A pioneering new healthcare role: Devon’s nursing associate trainees start work

Dozens of trainees have started an exciting new pilot programme in hospitals and care homes across Devon, training in a new role to become nursing associates.

Devon was selected as one of 11 pilot sites nationally and the only one in the south to develop the role. The nursing associate position is a new role that is designed to bridge the gap between health and care support workers, who have a care certificate, and graduate registered nurses.  It offers an opportunity for health care assistants to progress into nursing roles.

A total of 69 trainees are currently employed within the following organisations

  • Northern Devon Healthcare NHS Trust
  • Royal Devon & Exeter NHS Foundation Trust
  • Torbay and South Devon NHS Foundation Trust
  • Plymouth Hospitals NHS Trust
  • Livewell South West Plymouth

The trainee nursing associates will undertake placements with various health and social care providers, including private care homes, GP practices, Hospiscare, South Western Ambulance Service NHS Foundation Trust, and Devon Partnership NHS Trust.

Ann-Marie Watkins, trainee nursing associate at Northern Devon Healthcare NHS Trust, said: “This is a really exciting role and a great opportunity to progress my career, particularly as university was not the right option for me. It’s the ideal route for me as I can complete my studies alongside working.

“The training itself is proving to be challenging but incredibly rewarding. It has opened up lots of doors for me and I have learned so many new practical skills. I’ve had lots of support from others, and the nurses in particular have helped me to appreciate a new level of responsibility.”

Each nursing associate’s training will take two years to complete and will be a combination of work-based competencies, hands-on experience and at least one study day a week. The training providers are South Devon College and Petroc College, supported by Plymouth University.

The pilot site is taking place across the wider Devon Sustainability and Transformation Partnership (STP). Devon was selected by Health Education England after a bidding process. As part of its bid, Devon STP stressed the unique challenge it faces in attracting registered nurses (RNs) due to its large rural area and shortage of supporting transport routes.

Andrea Bell, deputy director of nursing at Northern Devon Healthcare NHS Trust, said: “Nursing recruitment is a challenge nationally and particularly in Devon, and we believe this new role will help to strengthen and diversify nursing roles across the county.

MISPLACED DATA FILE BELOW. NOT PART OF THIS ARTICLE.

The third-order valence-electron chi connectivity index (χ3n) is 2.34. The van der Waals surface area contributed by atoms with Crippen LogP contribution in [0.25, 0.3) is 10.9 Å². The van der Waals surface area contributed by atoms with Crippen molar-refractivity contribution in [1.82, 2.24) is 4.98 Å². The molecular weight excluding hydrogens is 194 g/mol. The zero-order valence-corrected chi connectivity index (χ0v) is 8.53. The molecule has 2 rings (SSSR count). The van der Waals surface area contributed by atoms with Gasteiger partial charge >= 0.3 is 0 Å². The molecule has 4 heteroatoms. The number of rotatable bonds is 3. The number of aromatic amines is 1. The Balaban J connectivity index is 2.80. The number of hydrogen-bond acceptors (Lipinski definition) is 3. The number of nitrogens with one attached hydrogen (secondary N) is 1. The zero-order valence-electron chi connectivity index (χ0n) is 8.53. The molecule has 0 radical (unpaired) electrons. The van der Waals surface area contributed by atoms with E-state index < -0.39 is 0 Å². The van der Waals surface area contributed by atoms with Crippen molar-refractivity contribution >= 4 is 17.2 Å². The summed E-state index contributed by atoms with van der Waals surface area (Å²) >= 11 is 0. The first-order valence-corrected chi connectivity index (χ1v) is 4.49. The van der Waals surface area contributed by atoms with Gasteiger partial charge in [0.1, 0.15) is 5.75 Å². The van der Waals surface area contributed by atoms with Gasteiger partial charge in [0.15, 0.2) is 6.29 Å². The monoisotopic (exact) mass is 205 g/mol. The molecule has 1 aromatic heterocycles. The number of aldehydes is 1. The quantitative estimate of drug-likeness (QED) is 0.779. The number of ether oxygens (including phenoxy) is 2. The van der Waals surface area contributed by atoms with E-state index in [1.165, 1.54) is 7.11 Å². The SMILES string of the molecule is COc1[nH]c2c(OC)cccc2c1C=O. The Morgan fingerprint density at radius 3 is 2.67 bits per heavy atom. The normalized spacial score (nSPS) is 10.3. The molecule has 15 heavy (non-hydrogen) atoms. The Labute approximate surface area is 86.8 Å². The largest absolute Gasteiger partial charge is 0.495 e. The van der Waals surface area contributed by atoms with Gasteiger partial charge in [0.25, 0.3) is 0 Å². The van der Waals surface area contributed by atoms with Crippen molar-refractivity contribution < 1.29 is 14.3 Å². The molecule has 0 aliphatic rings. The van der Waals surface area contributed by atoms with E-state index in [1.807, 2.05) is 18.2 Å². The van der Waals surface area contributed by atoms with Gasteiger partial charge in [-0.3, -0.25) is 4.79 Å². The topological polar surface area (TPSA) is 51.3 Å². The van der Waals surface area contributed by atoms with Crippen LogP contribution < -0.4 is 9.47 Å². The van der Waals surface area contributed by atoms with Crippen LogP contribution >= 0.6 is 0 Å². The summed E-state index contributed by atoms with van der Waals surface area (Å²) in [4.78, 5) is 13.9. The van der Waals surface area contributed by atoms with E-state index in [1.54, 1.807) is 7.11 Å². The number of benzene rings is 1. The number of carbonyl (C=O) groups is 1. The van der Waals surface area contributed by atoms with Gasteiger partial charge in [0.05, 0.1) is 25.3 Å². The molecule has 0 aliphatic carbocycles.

“This is a fantastic opportunity for our own staff to develop and be part of our future workforce. We believe this offers a clear career pathway for healthcare assistants to move into nursing roles, and we hope that this programme will create a higher-skilled care worker who is able to support registered nurses in the provision of care to patients.”

Professor Ian Cumming, chief executive of Health Education England, said: “We are at a pivotal point in determining what the future nursing and care workforce needs to look like for now and in the years to come. I passionately believe that this new role will help build the capacity and capability of the health and social care workforce and allow high quality care to be delivered to a diverse and ageing population.”

Posted in News.

Last updated: March 6, 2018

One Comment

  1. A case of “Back to the Future”! Years ago, we had S.R.N.s and S.E.N.s; State Registered Nurses who did a 3 year course to qualify as nurses and Ward Managers, (Staff Nurses) and State Enrolled Nurses who did a 2 year course because they wanted to be involved in “hands on” care and not management. The came along Project 2000 to make nursing more professional by offering Degree level training. Health Care Assistants were introducd to bring down the cost of nursing. Now it is realised that Health Care Assistants need more expertise and Nursing Associates are being trained, which to my mind is a replacement for the S.E.N.s of years ago.
    Because of waste of resources (money) in the NHS resulting in the lack of doctos, staff nurses can now train to be Advanced Nurse Practitioners, which from my understanding, would allow them to fulfil some of the roles of Junior Doctors. The NHS should go further “Back to the Future” and reinstate Nurses Accommodation at all hospitals. Also scrap CCGs to pay for this and let the Dept. of Health and a section of the O.N.S. run the NHS. The ONS could look at the demographics of health care needs when the ageing population has died and the new “baby boom” moves through the age ranges and different demands on the NHS are seen to be required.

Comments are closed.